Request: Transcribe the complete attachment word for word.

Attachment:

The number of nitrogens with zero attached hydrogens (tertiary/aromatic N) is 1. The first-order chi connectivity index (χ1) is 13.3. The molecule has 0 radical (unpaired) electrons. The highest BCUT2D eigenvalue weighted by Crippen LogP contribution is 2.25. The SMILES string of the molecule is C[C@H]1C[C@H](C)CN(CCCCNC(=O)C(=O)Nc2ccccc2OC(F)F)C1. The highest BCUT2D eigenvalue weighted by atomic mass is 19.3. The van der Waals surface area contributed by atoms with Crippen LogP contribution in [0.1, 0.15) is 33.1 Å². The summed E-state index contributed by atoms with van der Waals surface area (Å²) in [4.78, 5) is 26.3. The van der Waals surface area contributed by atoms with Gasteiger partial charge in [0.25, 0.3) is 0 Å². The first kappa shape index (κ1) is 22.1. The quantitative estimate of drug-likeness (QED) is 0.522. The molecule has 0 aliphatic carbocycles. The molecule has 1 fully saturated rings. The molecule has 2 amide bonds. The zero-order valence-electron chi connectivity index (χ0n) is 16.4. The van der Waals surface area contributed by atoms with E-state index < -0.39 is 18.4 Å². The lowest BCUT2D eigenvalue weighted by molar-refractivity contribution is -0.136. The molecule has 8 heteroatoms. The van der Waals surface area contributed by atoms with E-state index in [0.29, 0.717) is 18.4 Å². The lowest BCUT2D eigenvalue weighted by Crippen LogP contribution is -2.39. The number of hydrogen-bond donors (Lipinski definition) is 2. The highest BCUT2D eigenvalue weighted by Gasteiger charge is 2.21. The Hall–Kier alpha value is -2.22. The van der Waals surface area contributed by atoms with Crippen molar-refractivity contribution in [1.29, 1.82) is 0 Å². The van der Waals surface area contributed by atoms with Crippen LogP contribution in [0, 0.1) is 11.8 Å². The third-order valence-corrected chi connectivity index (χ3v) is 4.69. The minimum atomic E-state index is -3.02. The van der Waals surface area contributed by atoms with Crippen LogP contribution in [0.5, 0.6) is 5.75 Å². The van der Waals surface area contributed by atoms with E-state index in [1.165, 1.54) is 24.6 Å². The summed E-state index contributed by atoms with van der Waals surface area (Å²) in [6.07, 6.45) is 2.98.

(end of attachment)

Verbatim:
The number of nitrogens with zero attached hydrogens (tertiary/aromatic N) is 1. The first-order chi connectivity index (χ1) is 13.3. The molecule has 0 radical (unpaired) electrons. The highest BCUT2D eigenvalue weighted by Crippen LogP contribution is 2.25. The SMILES string of the molecule is C[C@H]1C[C@H](C)CN(CCCCNC(=O)C(=O)Nc2ccccc2OC(F)F)C1. The highest BCUT2D eigenvalue weighted by atomic mass is 19.3. The van der Waals surface area contributed by atoms with Crippen LogP contribution in [0.1, 0.15) is 33.1 Å². The summed E-state index contributed by atoms with van der Waals surface area (Å²) in [4.78, 5) is 26.3. The van der Waals surface area contributed by atoms with Gasteiger partial charge in [0.25, 0.3) is 0 Å². The first kappa shape index (κ1) is 22.1. The quantitative estimate of drug-likeness (QED) is 0.522. The molecule has 0 aliphatic carbocycles. The molecule has 1 fully saturated rings. The molecule has 2 amide bonds. The zero-order valence-electron chi connectivity index (χ0n) is 16.4. The van der Waals surface area contributed by atoms with E-state index < -0.39 is 18.4 Å². The lowest BCUT2D eigenvalue weighted by molar-refractivity contribution is -0.136. The molecule has 8 heteroatoms. The van der Waals surface area contributed by atoms with E-state index in [0.29, 0.717) is 18.4 Å². The lowest BCUT2D eigenvalue weighted by Crippen LogP contribution is -2.39. The number of hydrogen-bond donors (Lipinski definition) is 2. The highest BCUT2D eigenvalue weighted by Gasteiger charge is 2.21. The Hall–Kier alpha value is -2.22. The van der Waals surface area contributed by atoms with Crippen molar-refractivity contribution in [1.29, 1.82) is 0 Å². The van der Waals surface area contributed by atoms with Crippen LogP contribution in [0, 0.1) is 11.8 Å². The third-order valence-corrected chi connectivity index (χ3v) is 4.69. The minimum atomic E-state index is -3.02. The van der Waals surface area contributed by atoms with Crippen LogP contribution in [0.5, 0.6) is 5.75 Å². The van der Waals surface area contributed by atoms with E-state index in [1.165, 1.54) is 24.6 Å². The summed E-state index contributed by atoms with van der Waals surface area (Å²) in [6.07, 6.45) is 2.98.